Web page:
- 1972 – The United States Supreme Court rules in the case Furman v. Georgia that arbitrary and inconsistent imposition of the death penalty violates the Eighth and Fourteenth Amendments, and constitutes cruel and unusual punishment.
- 1974 – Mikhail Baryshnikov defects from the Soviet Union to Canada while on tour with the Kirov Ballet.
- 1975 – Steve Wozniak tested his first prototype of Apple I computer.
Here’s the first on-sale Apple 1 from Wikipedia. The retail price was—get this—$ 666.66:
- 2007 – Apple Inc. releases its first mobile phone, the iPhone.
Notables born on this day include:
- 1858 – George Washington Goethals, American general and engineer, co-designed the Panama Canal (d. 1928)
- 1861 – William James Mayo, American physician and surgeon, co-founded the Mayo Clinic (d. 1939)
- 1936 – Harmon Killebrew, American baseball player and sportscaster (d. 2011)
Those who Went West on June 29 include:
- 1852 – Henry Clay, American lawyer and politician, 9th United States Secretary of State (b. 1777)
- 1933 – Roscoe Arbuckle, American actor, director, and screenwriter (b. 1887)
- 1940 – Paul Klee, Swiss painter and illustrator (b. 1879)
- 1964 – Eric Dolphy, American saxophonist, composer, and bandleader (b. 1928)
- 1967 – Jayne Mansfield, American actress (b. 1933)
- 1995 – Lana Turner, American actress (b. 1921)
- 2003 – Katharine Hepburn, American actress (b. 1907)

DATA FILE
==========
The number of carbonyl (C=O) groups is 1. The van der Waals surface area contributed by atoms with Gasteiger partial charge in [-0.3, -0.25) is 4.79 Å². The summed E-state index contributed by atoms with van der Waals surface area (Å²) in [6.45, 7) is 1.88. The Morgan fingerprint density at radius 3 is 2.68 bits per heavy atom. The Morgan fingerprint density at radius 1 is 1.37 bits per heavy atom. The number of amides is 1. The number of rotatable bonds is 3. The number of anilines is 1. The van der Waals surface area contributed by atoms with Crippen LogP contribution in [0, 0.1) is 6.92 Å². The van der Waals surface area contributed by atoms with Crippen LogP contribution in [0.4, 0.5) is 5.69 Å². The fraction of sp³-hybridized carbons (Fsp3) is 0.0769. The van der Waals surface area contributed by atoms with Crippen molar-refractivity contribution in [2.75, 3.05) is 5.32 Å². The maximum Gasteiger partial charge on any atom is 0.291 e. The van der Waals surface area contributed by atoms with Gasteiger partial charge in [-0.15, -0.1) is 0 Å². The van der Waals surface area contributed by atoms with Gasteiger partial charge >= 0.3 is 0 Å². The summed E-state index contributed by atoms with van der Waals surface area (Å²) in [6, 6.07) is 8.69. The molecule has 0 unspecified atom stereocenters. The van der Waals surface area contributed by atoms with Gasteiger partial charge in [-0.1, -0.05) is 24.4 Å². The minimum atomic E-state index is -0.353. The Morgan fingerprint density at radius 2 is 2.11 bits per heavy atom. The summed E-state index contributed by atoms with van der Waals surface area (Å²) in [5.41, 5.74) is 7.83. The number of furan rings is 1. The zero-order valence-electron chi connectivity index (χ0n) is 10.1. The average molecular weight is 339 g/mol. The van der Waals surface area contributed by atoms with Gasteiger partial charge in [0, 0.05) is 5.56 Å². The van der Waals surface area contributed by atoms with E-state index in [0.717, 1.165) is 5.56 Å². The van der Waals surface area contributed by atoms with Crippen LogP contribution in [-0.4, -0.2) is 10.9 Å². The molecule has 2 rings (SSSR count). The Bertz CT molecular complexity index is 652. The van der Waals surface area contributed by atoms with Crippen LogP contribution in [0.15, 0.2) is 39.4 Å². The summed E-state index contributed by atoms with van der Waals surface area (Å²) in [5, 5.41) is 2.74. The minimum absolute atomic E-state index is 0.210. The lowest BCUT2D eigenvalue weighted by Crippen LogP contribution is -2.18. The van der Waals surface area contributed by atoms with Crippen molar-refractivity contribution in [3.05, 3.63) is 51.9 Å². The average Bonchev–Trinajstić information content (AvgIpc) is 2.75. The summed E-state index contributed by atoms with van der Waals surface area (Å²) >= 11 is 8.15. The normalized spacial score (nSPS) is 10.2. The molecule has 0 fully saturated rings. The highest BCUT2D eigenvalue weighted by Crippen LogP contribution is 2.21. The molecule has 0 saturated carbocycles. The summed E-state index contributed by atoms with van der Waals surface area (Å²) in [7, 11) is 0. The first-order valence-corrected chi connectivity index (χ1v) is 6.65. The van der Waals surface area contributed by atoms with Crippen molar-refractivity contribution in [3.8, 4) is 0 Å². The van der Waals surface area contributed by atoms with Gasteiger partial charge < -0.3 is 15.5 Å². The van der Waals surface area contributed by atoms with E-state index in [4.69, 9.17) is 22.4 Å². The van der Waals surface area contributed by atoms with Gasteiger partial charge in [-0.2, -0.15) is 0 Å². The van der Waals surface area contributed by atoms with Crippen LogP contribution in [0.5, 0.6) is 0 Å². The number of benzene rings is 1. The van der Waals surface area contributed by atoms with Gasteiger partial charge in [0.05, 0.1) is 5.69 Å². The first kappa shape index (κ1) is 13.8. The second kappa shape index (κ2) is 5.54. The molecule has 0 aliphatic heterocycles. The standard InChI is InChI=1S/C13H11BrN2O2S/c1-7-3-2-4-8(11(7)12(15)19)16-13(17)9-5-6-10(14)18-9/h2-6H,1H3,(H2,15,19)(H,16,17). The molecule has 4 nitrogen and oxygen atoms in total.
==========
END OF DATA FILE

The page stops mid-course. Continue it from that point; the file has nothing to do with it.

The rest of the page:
Director Sydney Pollack on Bogie and Hepburn in The African Queen:
Meanwhile in Dobrzyn, Hili is weary of The People. When I asked why cats weren’t populists, Malgorzata replied for Hili: “Of course, they are not populists. Cats are sophisticated thinking individualists. How could they fall for populists’ cheap tricks?”
Hili: The populism among humans astounds me.A: Why?Hili: Cats would never fall for it.
Hili: Zdumiewa mnie u ludzi populizm.
Hili: Koty nigdy nie dałyby się na to nabrać.
From Nicole. I hope you know “cow tipping“.
From Bruce Thiel. Hard to argue with the logic!
A tweet from sherfolder, who says, “on Twitter I found this interesting presentation where you can quickly find an overview of the quintessence of all the different philosophies in a few simple pictograms.”
Check it out: it’s not so much about the meaning of life as the various philosophies’ goal of one’s life. I fit into many categories!
The Meaning of Life According to Different Philosophers pic.twitter.com/r5gxZPyNtP
— Steve Stewart-Williams (@SteveStuWill) June 28, 2020
Tweets from Matthew. Check out this pair of Canada geese with 47 offspring. Honey has nothing on this mom!
“Every day it seemed like she had a bigger group.” https://t.co/CahI6DNBjG
— The Dodo (@dodo) June 28, 2020
Is this dog trained to do this, or is it just really, really smart?
Laugh break. https://t.co/8XVChKc4og
— Jesse Damiani (@JesseDamiani) June 28, 2020
I can’t imagine a more beautiful wasp. And another tweet with a link to the collection (the Wikipedia link to the group is here).
Here's a link to his entire Chrysididae album on flickr. Worth your time if you are missing some colors in your life right nowhttps://t.co/fZXsE6ysFt
— Gil Wizen (@wizentrop) June 27, 2020
Really, really bad typography. Examine each one:
The four horsemen of typography pic.twitter.com/paQIpwEIjp
— 𝕎𝕒𝕣𝕝𝕠𝕔𝕜™ ☾ (@xXPradaPrinceXx) June 27, 2020
A very dignified poo:
Curlew chicks are sweet, even when they poo. pic.twitter.com/85QbPir9eA
— Harry Ewing (@Ewing_birds) June 27, 2020
I photoshopped my cat onto the empire state building pic.twitter.com/Ch8dL0NqjK
— Michael's Cat (@michaelscat2) June 27, 2020